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Friday, 26 December 2014

Electric Lighting

John Browning installed the first electric light in the Guildhall London in 1873, the occasion being a banquet to honor the Shah of Persia during his visit to Queen Victoria. One light, run with Bunsen cells, was positioned outside each window, due to the fumes. The operating cost of each light was £3 per hour.

Joseph Swan, an English chemist developed a filament lamp in 1880. Swan's first commercial customers were his friends, Sir William and Lady Armstrong of Cragside near Newcastle Upon Tyne in the north of England.

The James Coxon & Co drapery of Newcastle became the first shop to be lit by electric light on January 21, 1882.

Thomas Edison wanted to produce a long lasting electric bulb and he started off by studying the entire history of lighting. Edison filled 200 notebooks containing more than 40,000 pages with his notes on gas illumination alone.

Edison worked thousands of hours, experimenting with 1,200 different varieties of bamboo before finding the ideal one for the filament in 1879. The following year on October 1, 1880 Edison opened the first electric lamp factory.  It was situated along the line of the Pennsylvania Railroad, at Menlo Park, New Jersey, a short distance from the American inventor's house.

Original carbon-filament bulb from Thomas Edison's shop in Menlo Park. Author Terren. Wikipedia Commons

Edison bought electricity to the masses by digging up roads and installing cables. He designed the first hydroelectric plant which put electric light in the streets and houses in one square of New York on September 4, 1882.

The Vulcan Street Plant was the first Edison hydroelectric central station. The plant was built on the Fox River in Appleton, Wisconsin and put into operation on September 30, 1882.

Initially, the buildings' direct connection to the generator caused many problems because the generator was directly connected to the waterwheel. The water from the Fox River did not flow at a constant rate, so the lights did not keep a constant brightness and often burnt out. This problem was resolved by moving the generator to a lean-to off the main building, where it was attached to a separate water wheel that allowed for a more even load distribution.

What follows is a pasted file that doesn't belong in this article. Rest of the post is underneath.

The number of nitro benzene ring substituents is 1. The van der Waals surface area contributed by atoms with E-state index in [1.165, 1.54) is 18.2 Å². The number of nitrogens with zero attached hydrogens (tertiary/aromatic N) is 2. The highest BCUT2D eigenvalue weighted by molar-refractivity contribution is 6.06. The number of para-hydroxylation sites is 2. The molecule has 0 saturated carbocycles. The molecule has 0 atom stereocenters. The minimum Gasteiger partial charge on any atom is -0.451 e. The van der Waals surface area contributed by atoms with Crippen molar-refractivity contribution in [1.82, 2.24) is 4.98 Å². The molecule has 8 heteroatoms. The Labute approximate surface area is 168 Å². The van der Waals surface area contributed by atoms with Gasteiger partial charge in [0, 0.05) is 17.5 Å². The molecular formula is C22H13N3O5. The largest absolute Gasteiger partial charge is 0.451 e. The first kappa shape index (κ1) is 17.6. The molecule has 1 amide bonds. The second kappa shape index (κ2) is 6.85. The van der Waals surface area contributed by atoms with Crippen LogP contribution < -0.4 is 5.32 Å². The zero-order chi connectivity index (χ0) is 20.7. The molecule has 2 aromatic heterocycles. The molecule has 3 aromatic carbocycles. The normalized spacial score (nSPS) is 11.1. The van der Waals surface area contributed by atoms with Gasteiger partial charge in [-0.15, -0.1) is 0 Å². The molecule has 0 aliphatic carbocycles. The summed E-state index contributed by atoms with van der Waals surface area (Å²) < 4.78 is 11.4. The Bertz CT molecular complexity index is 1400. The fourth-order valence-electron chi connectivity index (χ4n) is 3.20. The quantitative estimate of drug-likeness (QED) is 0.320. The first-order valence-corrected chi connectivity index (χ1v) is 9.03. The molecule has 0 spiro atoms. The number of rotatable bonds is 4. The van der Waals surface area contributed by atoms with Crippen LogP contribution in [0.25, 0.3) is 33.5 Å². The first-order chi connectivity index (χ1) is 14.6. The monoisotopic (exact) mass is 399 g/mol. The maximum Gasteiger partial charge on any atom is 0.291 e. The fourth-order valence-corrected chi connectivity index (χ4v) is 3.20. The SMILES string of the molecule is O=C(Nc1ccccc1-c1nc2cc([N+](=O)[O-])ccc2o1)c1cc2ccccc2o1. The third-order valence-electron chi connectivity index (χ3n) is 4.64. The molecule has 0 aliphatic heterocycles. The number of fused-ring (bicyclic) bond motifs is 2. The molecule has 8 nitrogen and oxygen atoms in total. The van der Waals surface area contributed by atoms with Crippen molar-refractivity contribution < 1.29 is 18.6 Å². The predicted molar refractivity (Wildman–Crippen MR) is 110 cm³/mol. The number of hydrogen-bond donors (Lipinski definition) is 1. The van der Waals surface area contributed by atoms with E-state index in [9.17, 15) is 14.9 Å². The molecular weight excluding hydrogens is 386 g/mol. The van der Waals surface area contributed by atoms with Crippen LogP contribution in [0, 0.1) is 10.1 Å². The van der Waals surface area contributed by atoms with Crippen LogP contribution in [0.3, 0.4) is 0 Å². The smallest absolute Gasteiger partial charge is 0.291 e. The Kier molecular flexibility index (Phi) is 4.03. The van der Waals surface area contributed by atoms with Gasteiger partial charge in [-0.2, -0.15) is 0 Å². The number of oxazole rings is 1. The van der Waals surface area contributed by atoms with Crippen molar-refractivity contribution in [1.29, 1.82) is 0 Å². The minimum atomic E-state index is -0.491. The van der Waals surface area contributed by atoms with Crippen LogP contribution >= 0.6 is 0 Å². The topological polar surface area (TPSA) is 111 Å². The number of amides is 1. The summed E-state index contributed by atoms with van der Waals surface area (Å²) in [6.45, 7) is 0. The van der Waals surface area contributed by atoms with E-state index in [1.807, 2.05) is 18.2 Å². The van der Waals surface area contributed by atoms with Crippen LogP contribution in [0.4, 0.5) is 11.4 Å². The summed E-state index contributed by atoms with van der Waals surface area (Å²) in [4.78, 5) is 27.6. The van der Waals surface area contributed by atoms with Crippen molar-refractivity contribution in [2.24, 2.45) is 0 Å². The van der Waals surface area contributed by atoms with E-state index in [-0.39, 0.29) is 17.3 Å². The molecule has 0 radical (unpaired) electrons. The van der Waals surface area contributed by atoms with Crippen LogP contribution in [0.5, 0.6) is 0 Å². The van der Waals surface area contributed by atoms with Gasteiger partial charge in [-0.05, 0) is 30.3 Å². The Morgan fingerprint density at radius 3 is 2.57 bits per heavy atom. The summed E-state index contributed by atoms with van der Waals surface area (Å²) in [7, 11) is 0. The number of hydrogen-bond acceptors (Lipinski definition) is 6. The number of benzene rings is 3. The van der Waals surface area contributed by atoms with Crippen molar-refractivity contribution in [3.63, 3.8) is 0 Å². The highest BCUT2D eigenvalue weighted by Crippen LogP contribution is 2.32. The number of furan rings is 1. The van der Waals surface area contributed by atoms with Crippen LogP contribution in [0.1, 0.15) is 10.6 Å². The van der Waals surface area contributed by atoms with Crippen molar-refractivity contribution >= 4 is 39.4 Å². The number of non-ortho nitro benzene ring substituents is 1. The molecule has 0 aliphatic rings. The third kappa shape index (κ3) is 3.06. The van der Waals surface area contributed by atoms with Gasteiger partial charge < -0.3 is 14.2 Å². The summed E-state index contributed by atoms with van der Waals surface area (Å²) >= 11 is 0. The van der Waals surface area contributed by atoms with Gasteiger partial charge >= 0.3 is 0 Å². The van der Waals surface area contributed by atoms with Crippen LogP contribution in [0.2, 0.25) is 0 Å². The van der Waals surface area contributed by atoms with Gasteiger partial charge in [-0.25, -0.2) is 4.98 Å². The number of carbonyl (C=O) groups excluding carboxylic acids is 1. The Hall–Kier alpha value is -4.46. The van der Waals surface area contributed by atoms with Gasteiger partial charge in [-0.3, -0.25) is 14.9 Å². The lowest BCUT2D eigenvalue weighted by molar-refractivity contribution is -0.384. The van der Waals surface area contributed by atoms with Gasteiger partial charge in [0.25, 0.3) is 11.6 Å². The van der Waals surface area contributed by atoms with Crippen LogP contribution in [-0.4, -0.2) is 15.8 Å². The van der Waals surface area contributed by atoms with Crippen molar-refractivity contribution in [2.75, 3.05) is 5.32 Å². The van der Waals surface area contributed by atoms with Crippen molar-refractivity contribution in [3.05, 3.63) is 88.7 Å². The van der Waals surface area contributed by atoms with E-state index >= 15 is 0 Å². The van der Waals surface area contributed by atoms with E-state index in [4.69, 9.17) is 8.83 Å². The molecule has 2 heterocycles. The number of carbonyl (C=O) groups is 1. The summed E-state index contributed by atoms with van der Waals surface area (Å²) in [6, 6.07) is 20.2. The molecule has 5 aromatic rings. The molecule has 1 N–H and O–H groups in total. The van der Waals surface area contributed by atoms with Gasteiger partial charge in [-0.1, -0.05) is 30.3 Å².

The first electric lighting system employing overhead wires, built by Thomas Edison, begun service at Roselle, New Jersey on January 19, 1883. Edison's desire was to demonstrate that an entire community could be lit by electricity.

The First Presbyterian Church, located on the corner of West 5th Avenue and Chestnut Street in Roselle, was the first church in the world to be lit by electricity.

Electric light bulbs were safer and more efficient than the gas lamps they replaced. Yet it took decades for the technology to catch on, as municipal authorities had invested heavily in gas lighting.

When Edison declared an interest in supplying electricity to subscribers, the gas suppliers, in fear for their domestic lighting business took him to court. They argued that electricity was too dangerous to be supplied to households. The courts’ ruling was that a maximum 100-volt was safe to supply.

A British parliamentary committee said of the bulb, "It is good enough for our transatlantic friends but unworthy of the attention of practical or scientific man."

The first town in the world to have electric street lights was Great Barrington, Massachusetts in 1886.

Harvey Hubbell received a patent for the electric light bulb socket with a pull-chain in 1896.

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